Friday, August 29, 2008

Jesus - historicity and theories of reference

Incidentally, one issue of importance here is how reference works. For the issue, in effect, is whether in using "Jesus" now, we are referring to an historical individual.

One theory of reference is the "fit" theory. You use "n" to refer to x if and only if there is an individual that uniquely fits (most of) your "n"-related beliefs. I refer a certain individual using the name "Socrates" just in case that individual uniquely fits (most of, many of) the beliefs I associate with "Socrates" (sch as that he was the master of Plato, etc.)

On this type of theory (Russell, Searle), someone is Jesus just in case they uniquely fit (most of) the beliefs/descriptions we associate with "Jesus".

Another theory is the causal theory (associated with Kripke). Someone is baptized "Jesus". The name gets passed on from one person to the next, and from one generation to the next, each using it with the intention it should refer to whoever they got the name from used it to refer to. A reference preserving causal chain can then maintain reference to that individual across the millenia, even if the beliefs we end up with about "Jesus" are mostly wrong.

There are other theories too. Clearly, which theory you go for may impact on the issue of whether there was an historical Jesus.

21 comments:

Paul Power said...

Stephen:

Are you sure that all this theorising is necessary? why not just require the sort of evidence experts on that period of history would look for regarding any historical figure ?

Stephen Law said...

No it's prob not necessary. But i was beginning to wonder whether some thought that as long as there was someone saying some such thing and was crucified, then Jesus existed. In fact that's not enough.

Anonymous said...

Stehen - do you mean "just in case" in the sense of a precaution or "just in the case" with the implication of only that case?

I can't seem to parse this either:
"The name gets passed on from one person to the next wth the intention it should refer to whoever they got the name used it to refer to."

Perhaps the apostrophes got to me?

Stephen Law said...

sorry "got the name from" used it to refer to. Was done in haste!

I am using "just in case" to mean "if and only if" (I admit it's not elegant).

Geoff Hudson said...

"On this type of theory (Russell, Searle), someone is Jesus just in case they uniquely fit (most of) the beliefs/descriptions we associate with "Jesus"."

The 'fit' theory looks OK to me. The question then arises, are the beliefs/descriptions we associate with Jesus correct? Are they exaggerations, distortions, fabrications, obfuscations, dissimulations, creative or literary? Was there an original story different from that received? Was there some sort of conspiracy to create the extant texts, including much of the writing attributed to Josephus, for example? Josephus is described as a priest living in Judea, but there is no evidence that he ever practiced as a priest. In fact he seemed more interested in the prophets or Essenes. Were Josephus' writings and the New Testament reworked to give the appearance of at least some agreements between a number of apparent historical points?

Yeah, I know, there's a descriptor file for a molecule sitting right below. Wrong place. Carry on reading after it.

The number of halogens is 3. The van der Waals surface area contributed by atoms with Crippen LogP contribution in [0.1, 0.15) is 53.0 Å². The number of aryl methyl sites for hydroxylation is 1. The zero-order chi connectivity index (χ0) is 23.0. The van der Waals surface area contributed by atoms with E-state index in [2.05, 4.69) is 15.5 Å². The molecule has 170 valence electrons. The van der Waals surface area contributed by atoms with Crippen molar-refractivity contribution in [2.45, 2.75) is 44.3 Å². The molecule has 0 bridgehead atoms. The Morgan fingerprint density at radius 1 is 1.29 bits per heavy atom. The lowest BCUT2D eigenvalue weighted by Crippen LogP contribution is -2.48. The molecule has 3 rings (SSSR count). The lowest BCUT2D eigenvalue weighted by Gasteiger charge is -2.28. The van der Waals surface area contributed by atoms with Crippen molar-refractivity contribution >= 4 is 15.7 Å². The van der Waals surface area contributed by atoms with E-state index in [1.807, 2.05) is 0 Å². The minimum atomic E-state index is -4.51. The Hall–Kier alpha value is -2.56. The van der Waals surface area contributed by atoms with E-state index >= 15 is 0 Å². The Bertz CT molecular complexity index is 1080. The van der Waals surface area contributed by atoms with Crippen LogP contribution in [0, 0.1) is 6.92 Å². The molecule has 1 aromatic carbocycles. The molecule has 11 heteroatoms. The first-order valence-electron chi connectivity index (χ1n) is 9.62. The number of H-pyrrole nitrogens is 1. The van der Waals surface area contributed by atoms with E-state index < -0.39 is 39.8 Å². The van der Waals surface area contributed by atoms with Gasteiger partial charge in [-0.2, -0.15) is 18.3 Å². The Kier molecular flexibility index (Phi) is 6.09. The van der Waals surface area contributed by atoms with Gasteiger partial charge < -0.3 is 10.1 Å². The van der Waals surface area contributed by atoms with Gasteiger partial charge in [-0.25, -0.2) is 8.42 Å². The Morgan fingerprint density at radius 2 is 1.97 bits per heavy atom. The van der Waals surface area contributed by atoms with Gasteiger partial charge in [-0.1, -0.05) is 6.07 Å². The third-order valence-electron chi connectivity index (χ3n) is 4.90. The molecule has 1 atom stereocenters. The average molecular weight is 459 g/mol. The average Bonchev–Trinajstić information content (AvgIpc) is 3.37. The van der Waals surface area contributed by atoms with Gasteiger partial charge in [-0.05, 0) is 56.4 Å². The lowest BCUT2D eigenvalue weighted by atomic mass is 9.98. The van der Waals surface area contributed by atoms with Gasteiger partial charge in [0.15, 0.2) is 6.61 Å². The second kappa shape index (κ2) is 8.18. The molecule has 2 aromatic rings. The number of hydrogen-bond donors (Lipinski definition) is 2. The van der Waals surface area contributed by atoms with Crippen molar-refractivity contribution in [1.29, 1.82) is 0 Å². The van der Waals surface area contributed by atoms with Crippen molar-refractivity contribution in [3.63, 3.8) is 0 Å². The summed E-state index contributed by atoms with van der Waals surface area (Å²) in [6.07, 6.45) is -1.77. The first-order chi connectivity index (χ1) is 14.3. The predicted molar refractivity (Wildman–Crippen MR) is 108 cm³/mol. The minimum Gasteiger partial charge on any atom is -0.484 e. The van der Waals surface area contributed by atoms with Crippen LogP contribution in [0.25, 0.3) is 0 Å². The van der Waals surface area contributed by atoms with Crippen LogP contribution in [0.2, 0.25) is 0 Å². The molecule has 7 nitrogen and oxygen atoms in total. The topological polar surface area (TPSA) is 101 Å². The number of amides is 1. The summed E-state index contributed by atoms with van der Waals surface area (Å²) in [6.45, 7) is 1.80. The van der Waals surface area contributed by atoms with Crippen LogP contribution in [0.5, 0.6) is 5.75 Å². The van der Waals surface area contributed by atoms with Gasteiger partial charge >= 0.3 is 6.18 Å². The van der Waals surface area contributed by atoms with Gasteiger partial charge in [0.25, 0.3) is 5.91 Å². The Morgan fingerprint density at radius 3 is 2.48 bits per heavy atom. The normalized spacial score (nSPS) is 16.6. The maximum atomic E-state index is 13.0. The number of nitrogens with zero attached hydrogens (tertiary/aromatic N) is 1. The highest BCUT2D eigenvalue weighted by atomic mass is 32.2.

Tony said...

I would think that the crux of the matter for Christians is that there existed a person at that time and in that place who was the son of their god, who was crucified and resurrected. Whether his name was Jesus or Fred is irrelevant. We can call him Jesus for ease of reference; what they ask us to believe is that this person did exist, was the source or cause of various miracles, was resurrected after death and then ascended to heaven.

Saying that you doubt the historical existence of Jesus is, in a way, meaningless. It is the existence of any person who could meet the above characteristics that matters. We say that no such person could have existed; they say that such a one did exist.

anticant said...

Saying that a historical Jesus existed is meaningless from s Christian standpoint unless they also provide independent proof that he was the Divine Jesus of the Gospels, and that the events recorded by Matthew, Mark, Luke, John, and Paul actually happened.

As they never have and never will be able to do this, the entire discussion is really rather pointless, like flogging a dead pantomime horse.

terence said...

anticant,

I think the historical Jesus is meaningful to christians insofar as that proposition (his existence) is the foundation of their religion (salvation through Jesus the person, not through the teachings) -- and obviously the stuff (miracles, etc.) that follow, couldn't have followed if he didn't exist in the first place.

Anonymous said...

"like flogging a dead pantomime horse."

That is precisely it. The horse was never alive -it is an artifact of cloth and papier machee. One you start beating it you start to allow that it had feelings.

Timmo said...

Stephen,

It's interesting you bring up proper names in connection with this issue. Probably you remember what Wittgenstein says in paragraph 79 about Moses and the sentence "Moses does not exist." Maybe Wittgenstein could have even used the example "Jesus does not exist"...